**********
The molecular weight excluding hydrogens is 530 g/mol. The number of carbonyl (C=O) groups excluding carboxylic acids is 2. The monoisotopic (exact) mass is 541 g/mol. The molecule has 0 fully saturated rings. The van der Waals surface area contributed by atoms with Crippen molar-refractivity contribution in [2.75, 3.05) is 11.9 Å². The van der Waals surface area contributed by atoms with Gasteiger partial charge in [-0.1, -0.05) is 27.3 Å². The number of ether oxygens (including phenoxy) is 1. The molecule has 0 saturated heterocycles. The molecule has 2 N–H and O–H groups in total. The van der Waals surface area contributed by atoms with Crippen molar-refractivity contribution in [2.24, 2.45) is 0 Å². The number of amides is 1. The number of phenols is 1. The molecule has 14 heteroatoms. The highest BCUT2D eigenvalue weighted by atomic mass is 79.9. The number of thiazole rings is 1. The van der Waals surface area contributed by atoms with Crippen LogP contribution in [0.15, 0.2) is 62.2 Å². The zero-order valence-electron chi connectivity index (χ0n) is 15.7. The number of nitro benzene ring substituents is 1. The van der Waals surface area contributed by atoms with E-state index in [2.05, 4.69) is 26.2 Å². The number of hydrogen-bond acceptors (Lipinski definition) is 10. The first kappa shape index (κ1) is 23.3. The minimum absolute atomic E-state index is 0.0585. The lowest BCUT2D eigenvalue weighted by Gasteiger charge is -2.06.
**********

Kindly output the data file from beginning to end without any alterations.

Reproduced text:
The molecular weight excluding hydrogens is 530 g/mol. The number of carbonyl (C=O) groups excluding carboxylic acids is 2. The monoisotopic (exact) mass is 541 g/mol. The molecule has 0 fully saturated rings. The van der Waals surface area contributed by atoms with Crippen molar-refractivity contribution in [2.75, 3.05) is 11.9 Å². The van der Waals surface area contributed by atoms with Gasteiger partial charge in [-0.1, -0.05) is 27.3 Å². The number of ether oxygens (including phenoxy) is 1. The molecule has 0 saturated heterocycles. The molecule has 2 N–H and O–H groups in total. The van der Waals surface area contributed by atoms with Crippen molar-refractivity contribution in [2.24, 2.45) is 0 Å². The number of amides is 1. The number of phenols is 1. The molecule has 14 heteroatoms. The highest BCUT2D eigenvalue weighted by atomic mass is 79.9. The number of thiazole rings is 1. The van der Waals surface area contributed by atoms with Crippen LogP contribution in [0.15, 0.2) is 62.2 Å². The zero-order valence-electron chi connectivity index (χ0n) is 15.7. The number of nitro benzene ring substituents is 1. The van der Waals surface area contributed by atoms with E-state index in [2.05, 4.69) is 26.2 Å². The number of hydrogen-bond acceptors (Lipinski definition) is 10. The first kappa shape index (κ1) is 23.3. The minimum absolute atomic E-state index is 0.0585. The lowest BCUT2D eigenvalue weighted by Gasteiger charge is -2.06.